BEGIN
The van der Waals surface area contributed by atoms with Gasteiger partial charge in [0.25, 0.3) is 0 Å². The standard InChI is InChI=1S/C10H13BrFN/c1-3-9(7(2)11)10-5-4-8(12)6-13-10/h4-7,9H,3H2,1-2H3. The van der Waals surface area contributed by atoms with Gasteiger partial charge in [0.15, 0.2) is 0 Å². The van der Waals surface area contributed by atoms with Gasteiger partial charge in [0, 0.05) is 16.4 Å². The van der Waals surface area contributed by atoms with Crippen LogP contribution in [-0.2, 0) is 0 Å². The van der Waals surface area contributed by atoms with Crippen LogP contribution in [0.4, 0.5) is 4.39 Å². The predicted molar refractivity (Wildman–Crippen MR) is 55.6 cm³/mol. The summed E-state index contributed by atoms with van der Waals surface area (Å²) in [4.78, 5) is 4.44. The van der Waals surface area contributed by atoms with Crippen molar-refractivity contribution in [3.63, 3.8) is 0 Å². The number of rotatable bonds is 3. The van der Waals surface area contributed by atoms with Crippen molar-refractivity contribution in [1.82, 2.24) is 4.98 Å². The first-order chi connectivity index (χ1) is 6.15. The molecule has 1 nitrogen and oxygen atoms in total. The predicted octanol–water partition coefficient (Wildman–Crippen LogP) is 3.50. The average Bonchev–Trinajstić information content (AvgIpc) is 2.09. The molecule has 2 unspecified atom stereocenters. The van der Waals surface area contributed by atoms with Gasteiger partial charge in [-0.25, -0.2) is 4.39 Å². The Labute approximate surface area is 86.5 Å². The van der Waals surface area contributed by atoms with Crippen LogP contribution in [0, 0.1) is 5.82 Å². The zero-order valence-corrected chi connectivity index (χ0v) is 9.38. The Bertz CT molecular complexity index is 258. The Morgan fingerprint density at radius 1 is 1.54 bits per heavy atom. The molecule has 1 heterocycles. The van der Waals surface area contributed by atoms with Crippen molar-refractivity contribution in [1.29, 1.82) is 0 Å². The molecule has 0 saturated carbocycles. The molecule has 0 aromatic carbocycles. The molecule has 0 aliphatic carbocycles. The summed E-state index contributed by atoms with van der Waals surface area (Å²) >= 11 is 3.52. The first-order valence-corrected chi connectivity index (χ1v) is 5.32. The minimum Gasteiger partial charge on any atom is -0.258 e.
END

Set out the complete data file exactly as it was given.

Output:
The van der Waals surface area contributed by atoms with Gasteiger partial charge in [0.25, 0.3) is 0 Å². The standard InChI is InChI=1S/C10H13BrFN/c1-3-9(7(2)11)10-5-4-8(12)6-13-10/h4-7,9H,3H2,1-2H3. The van der Waals surface area contributed by atoms with Gasteiger partial charge in [0.15, 0.2) is 0 Å². The van der Waals surface area contributed by atoms with Gasteiger partial charge in [0, 0.05) is 16.4 Å². The van der Waals surface area contributed by atoms with Crippen LogP contribution in [-0.2, 0) is 0 Å². The van der Waals surface area contributed by atoms with Crippen LogP contribution in [0.4, 0.5) is 4.39 Å². The predicted molar refractivity (Wildman–Crippen MR) is 55.6 cm³/mol. The summed E-state index contributed by atoms with van der Waals surface area (Å²) in [4.78, 5) is 4.44. The van der Waals surface area contributed by atoms with Crippen molar-refractivity contribution in [3.63, 3.8) is 0 Å². The number of rotatable bonds is 3. The van der Waals surface area contributed by atoms with Crippen molar-refractivity contribution in [1.82, 2.24) is 4.98 Å². The first-order chi connectivity index (χ1) is 6.15. The molecule has 1 nitrogen and oxygen atoms in total. The predicted octanol–water partition coefficient (Wildman–Crippen LogP) is 3.50. The average Bonchev–Trinajstić information content (AvgIpc) is 2.09. The molecule has 2 unspecified atom stereocenters. The van der Waals surface area contributed by atoms with Gasteiger partial charge in [-0.25, -0.2) is 4.39 Å². The Labute approximate surface area is 86.5 Å². The van der Waals surface area contributed by atoms with Crippen LogP contribution in [0, 0.1) is 5.82 Å². The zero-order valence-corrected chi connectivity index (χ0v) is 9.38. The Bertz CT molecular complexity index is 258. The Morgan fingerprint density at radius 1 is 1.54 bits per heavy atom. The molecule has 1 heterocycles. The van der Waals surface area contributed by atoms with Crippen molar-refractivity contribution in [1.29, 1.82) is 0 Å². The molecule has 0 saturated carbocycles. The molecule has 0 aromatic carbocycles. The molecule has 0 aliphatic carbocycles. The summed E-state index contributed by atoms with van der Waals surface area (Å²) >= 11 is 3.52. The first-order valence-corrected chi connectivity index (χ1v) is 5.32. The minimum Gasteiger partial charge on any atom is -0.258 e.